This photograph is of a Colour-Sergeant of the Second Battalion, Princess Victoria’s Royal Irish Fusiliers, taken at Ferozepore in 1908 by F. Bremner, Lahore & Quetta, courtesy of the late Michael Jefferson.

When the company was on parade, he was on the right of the supernumerary rank of subalterns and sergeants behind the company from where he could watch the men in the ranks, controlling, warning, or encouraging them as necessary. See Danny Deever for an example of this in practice. Under certain circumstances, he could form part of the armed escort to the Battalion Colours but only on parade, the Colours not being carried in battle since 1881.

[Line 38] He schools ‘is men at cricket: from 1860 onwards, sports and games in the Army were given increasing importance, reaching a peak before the 1914-18 war. Inter-unit competitive games were used to develop team spirit and cooperation and unit commanders and senior ranks attached great weight to their unit being successful.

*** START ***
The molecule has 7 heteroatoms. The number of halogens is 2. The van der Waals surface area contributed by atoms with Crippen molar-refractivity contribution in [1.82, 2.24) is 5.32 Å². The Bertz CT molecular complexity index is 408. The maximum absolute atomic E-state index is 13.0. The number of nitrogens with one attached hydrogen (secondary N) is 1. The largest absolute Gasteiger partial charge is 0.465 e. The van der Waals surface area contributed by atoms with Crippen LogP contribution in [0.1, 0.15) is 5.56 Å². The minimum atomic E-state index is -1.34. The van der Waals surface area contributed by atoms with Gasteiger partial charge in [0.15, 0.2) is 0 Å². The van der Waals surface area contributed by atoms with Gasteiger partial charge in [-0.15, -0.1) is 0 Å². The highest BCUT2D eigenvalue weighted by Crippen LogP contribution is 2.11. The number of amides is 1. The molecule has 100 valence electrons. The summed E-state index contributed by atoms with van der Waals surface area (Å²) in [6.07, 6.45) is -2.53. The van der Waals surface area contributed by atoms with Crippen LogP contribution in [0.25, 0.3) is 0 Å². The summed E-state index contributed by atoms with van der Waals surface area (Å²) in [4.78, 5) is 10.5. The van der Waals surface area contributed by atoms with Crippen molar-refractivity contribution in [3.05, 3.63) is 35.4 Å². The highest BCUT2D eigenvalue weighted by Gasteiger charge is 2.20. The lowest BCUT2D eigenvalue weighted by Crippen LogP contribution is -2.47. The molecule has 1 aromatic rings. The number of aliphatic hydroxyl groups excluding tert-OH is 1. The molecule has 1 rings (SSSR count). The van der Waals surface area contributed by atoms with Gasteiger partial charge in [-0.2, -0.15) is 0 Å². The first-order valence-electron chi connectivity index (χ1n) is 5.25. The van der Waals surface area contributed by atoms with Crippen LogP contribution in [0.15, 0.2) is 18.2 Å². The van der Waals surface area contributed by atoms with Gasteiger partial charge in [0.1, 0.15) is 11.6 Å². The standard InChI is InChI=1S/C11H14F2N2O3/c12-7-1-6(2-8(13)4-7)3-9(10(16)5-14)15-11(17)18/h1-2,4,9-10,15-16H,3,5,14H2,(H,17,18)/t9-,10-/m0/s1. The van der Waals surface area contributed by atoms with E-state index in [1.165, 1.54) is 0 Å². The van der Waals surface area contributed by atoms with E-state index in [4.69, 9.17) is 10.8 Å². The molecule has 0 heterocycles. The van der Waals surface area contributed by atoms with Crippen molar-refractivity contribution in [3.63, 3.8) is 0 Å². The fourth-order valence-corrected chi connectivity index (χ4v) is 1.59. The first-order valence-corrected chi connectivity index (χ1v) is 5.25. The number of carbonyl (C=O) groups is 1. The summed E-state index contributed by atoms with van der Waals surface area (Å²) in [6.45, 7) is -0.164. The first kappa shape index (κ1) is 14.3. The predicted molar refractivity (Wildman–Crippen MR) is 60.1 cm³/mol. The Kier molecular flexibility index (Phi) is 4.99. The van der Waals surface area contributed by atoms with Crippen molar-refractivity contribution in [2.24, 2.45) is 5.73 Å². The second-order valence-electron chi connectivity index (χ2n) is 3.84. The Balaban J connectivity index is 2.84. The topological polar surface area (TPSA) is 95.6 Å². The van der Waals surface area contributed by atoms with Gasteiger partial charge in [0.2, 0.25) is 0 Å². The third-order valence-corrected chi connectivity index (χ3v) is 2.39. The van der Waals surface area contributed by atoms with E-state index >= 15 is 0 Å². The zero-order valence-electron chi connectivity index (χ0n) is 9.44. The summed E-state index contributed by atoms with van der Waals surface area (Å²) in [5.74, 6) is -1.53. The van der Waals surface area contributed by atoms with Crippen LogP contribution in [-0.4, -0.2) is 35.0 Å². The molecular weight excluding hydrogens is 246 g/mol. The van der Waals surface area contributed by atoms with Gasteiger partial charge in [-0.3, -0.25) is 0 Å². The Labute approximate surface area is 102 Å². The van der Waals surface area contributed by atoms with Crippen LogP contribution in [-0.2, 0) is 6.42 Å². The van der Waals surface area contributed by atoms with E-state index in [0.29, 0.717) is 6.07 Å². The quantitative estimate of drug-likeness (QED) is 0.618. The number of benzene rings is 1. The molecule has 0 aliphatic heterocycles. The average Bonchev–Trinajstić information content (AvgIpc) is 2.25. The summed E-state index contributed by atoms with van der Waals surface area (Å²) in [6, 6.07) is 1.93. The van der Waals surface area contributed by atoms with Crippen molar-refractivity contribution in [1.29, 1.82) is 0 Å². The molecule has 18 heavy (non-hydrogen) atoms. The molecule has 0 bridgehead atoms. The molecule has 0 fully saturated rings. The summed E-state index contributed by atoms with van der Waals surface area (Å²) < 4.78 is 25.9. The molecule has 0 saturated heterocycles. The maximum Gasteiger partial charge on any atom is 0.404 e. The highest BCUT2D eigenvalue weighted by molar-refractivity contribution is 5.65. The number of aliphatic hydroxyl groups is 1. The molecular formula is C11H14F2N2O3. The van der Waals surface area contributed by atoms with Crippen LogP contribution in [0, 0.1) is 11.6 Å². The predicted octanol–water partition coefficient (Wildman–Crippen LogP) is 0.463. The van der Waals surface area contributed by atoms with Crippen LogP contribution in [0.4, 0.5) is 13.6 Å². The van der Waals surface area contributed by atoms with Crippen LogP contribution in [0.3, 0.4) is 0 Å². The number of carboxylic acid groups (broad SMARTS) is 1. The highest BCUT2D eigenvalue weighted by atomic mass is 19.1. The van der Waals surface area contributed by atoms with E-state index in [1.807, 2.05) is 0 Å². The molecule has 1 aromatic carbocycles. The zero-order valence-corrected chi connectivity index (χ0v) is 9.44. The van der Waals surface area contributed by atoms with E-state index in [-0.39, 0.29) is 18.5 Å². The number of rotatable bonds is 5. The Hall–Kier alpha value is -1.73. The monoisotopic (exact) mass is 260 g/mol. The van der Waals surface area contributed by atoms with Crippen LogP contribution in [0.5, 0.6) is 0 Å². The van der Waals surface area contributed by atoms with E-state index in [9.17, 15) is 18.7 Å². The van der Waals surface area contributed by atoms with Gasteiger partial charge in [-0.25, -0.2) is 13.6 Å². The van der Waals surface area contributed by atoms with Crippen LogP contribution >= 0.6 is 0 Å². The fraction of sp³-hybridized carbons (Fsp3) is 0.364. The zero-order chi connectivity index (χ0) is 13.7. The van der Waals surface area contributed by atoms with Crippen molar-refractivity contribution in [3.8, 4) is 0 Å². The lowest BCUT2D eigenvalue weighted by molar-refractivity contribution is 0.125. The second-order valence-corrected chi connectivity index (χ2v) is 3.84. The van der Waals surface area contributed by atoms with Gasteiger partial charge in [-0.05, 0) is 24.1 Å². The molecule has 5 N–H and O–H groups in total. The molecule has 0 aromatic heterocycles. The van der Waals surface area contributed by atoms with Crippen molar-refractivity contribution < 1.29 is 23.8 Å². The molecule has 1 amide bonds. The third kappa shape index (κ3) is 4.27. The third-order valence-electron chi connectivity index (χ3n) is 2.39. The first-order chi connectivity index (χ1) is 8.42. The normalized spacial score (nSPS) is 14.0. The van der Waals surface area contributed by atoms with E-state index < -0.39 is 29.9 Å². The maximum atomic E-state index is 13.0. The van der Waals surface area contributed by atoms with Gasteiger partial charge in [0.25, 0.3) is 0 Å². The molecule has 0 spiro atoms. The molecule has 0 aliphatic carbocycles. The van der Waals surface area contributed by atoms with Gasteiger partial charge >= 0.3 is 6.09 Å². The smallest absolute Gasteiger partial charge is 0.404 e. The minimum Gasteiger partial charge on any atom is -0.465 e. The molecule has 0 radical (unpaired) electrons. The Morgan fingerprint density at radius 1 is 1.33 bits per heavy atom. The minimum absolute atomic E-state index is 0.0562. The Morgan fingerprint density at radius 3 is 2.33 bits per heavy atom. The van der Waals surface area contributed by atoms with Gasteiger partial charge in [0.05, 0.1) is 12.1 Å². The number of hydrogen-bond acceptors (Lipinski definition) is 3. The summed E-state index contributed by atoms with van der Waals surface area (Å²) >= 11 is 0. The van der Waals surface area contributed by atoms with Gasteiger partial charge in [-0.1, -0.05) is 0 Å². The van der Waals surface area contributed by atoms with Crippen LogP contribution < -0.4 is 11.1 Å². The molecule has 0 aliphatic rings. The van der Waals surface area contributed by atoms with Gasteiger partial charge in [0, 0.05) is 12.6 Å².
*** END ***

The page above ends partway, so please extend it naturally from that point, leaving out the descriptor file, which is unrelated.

[Line 40] … ‘ave the Core at ‘eart: for ‘Core’, read ‘Corps’ (as Kipling had first written in a draft), but with the general meaning of the arm to which the unit belonged, in this case, the Infantry, rather than a specific Corps such as the Corps of Royal Engineers. I suspect that Kipling really wanted to say ‘Regiment’ but there was no way of fitting it in.

[Line 42] … a dummy: an inept or incompetent soldier.

[Line 43] … a ranker that’s buyin’ leave to shirk: ‘Ranker’, short for ‘gentleman-ranker’, was an enlisted soldier from a middle or upper-class family who had, for any of a variety of reasons, withdrawn from society into the anonymous ranks of the Army. Some retained access to family money with which they could pay other soldiers to keep their kit clean, even do fatigues for them – to the Colour-Sergeant, this was buying a way out of carrying out their duties, or ‘buying leave to shirk’.

[Line 45] … see their socks are right: one role of the ‘Mother of the Company’ (see Headnote). Care of the feet and the responsibilities of both officers and senior NCOs in ensuring that their men have boots that fit and socks in good repair are stressed in The Soldiers’ Pocket-book, 1882. See also “Route Marchin'”, stanza six, for advice being given on the subject:

So ’ark an’ ’eed, you rookies, which is always grumblin’ sore,
There’s worser things than marchin’ from Umballa to Cawnpore;
An’ if your ’eels are blistered an’ they feels to ’urt like ’ell,
You drop some tallow in your socks an’ that will make ’em well.